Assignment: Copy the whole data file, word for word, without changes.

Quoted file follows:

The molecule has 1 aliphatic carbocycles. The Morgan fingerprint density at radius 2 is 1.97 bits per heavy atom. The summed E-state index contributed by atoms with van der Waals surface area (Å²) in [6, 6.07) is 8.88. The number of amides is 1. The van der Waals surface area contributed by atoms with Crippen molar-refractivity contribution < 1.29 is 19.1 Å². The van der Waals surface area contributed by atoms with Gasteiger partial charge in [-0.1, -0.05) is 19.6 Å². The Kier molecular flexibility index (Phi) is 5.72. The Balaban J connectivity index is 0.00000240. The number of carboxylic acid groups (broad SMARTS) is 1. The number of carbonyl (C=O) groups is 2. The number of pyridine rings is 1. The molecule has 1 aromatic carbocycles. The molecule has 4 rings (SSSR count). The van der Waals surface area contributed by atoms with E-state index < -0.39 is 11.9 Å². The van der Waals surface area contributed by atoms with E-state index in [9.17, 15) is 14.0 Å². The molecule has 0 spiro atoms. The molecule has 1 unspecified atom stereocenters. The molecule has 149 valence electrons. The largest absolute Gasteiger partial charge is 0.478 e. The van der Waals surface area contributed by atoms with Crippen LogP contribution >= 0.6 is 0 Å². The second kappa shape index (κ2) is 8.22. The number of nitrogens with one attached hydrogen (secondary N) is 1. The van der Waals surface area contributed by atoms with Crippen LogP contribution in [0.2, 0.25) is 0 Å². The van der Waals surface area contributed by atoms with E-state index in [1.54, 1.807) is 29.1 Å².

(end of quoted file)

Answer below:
The molecule has 1 aliphatic carbocycles. The Morgan fingerprint density at radius 2 is 1.97 bits per heavy atom. The summed E-state index contributed by atoms with van der Waals surface area (Å²) in [6, 6.07) is 8.88. The number of amides is 1. The van der Waals surface area contributed by atoms with Crippen molar-refractivity contribution < 1.29 is 19.1 Å². The van der Waals surface area contributed by atoms with Gasteiger partial charge in [-0.1, -0.05) is 19.6 Å². The Kier molecular flexibility index (Phi) is 5.72. The Balaban J connectivity index is 0.00000240. The number of carboxylic acid groups (broad SMARTS) is 1. The number of carbonyl (C=O) groups is 2. The number of pyridine rings is 1. The molecule has 1 aromatic carbocycles. The molecule has 4 rings (SSSR count). The van der Waals surface area contributed by atoms with E-state index < -0.39 is 11.9 Å². The van der Waals surface area contributed by atoms with E-state index in [9.17, 15) is 14.0 Å². The molecule has 0 spiro atoms. The molecule has 1 unspecified atom stereocenters. The molecule has 149 valence electrons. The largest absolute Gasteiger partial charge is 0.478 e. The van der Waals surface area contributed by atoms with Crippen LogP contribution >= 0.6 is 0 Å². The second kappa shape index (κ2) is 8.22. The number of nitrogens with one attached hydrogen (secondary N) is 1. The van der Waals surface area contributed by atoms with Crippen LogP contribution in [0.2, 0.25) is 0 Å². The van der Waals surface area contributed by atoms with E-state index in [1.54, 1.807) is 29.1 Å².